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Staff Picks — Eileen

Happy 2022! Looking for a good book to kick off your new year? Check out one of these recent favorites of Eileen, Reference Librarian and Grant Coordinator here at the library. If you like literary fiction with a hint of fantasy and history, you’ll find something to love on this list. Happy reading!

The Once and Future Witches follows the lives of three sisters trying to make their way in 1890’s New England, using witchcraft and sisterhood to further the cause of suffrage. Brought back together under mysterious circumstances after years of not speaking, the three sisters must come together to forge a better…

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Staff Picks — Meghan B.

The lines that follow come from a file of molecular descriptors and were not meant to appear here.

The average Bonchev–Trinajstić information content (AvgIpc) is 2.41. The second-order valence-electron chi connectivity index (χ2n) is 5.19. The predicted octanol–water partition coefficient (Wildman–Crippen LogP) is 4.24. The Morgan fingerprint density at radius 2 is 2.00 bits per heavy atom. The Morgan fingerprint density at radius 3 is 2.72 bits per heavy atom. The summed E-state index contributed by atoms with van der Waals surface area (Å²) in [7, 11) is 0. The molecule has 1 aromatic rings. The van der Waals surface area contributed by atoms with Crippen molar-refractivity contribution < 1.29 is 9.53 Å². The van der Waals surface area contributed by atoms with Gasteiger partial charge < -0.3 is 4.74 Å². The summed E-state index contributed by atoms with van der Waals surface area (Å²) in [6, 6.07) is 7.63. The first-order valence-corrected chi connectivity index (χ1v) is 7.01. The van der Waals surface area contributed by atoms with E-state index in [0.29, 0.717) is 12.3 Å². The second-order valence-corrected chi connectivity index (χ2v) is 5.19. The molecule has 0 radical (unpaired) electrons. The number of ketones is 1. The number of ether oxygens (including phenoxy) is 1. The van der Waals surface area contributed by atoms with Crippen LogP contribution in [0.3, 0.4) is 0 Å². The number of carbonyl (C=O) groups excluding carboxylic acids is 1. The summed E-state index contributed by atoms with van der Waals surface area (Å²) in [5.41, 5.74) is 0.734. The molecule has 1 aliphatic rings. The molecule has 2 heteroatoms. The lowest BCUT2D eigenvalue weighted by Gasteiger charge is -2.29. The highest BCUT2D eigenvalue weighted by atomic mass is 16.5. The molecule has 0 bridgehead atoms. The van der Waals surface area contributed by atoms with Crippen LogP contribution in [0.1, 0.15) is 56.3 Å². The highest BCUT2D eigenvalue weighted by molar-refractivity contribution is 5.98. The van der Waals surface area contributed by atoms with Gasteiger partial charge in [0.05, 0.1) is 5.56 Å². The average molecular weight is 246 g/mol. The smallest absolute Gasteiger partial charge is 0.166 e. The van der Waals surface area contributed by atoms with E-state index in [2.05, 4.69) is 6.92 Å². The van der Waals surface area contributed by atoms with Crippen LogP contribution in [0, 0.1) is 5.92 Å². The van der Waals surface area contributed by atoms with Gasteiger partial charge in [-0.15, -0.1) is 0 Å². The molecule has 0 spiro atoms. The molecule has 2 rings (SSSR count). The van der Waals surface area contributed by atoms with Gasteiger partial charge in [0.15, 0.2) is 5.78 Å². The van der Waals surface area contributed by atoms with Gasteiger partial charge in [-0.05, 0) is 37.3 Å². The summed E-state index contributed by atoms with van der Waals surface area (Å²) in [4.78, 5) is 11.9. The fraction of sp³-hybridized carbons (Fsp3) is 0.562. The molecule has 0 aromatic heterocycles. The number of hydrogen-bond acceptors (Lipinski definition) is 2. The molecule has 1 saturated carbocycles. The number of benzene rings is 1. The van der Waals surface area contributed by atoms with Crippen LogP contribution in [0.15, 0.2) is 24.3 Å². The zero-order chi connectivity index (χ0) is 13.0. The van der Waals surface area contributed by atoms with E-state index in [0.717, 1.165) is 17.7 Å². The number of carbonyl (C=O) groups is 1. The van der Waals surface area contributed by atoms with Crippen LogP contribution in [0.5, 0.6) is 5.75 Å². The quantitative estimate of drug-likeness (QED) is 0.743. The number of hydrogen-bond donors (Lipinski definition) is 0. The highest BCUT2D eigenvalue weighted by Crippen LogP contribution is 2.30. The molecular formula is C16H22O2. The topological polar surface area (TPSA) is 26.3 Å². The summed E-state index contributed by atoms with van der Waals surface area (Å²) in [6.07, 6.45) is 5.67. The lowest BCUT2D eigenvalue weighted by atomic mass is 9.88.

Hi ho! Ms. Meghan the Children’s Assistant here to share with you some of the best books I’ve read recently. We’ve got two fantastic children’s books, one historical fiction novel, one murder mystery, and one YA fantasy novel. So let’s get to it! EXCEPT ANTARCTICA by Todd Sturgell An Attenborough-esque narrator begins by explaining that turtles are found on every continent except Antarctica. One turtle takes exception to this and begins the trek to the South Pole, joined along the way by other animals that are found everywhere ‘except Antarctica’. The flustered narrator (who is not getting paid enough for this) chronicles their journey. Additional back matter provides more learning opportunities. Childrens, Picture Books THE GODMOTHERS by Camille Aubray This novel follows four sisters and sisters-in-law in an Italian-American family in Greenwich Village through the decades surrounding WWII. The author deftly handles the shifting POVs as Filomena, Amie, Lucy, and Petrina handle Read more »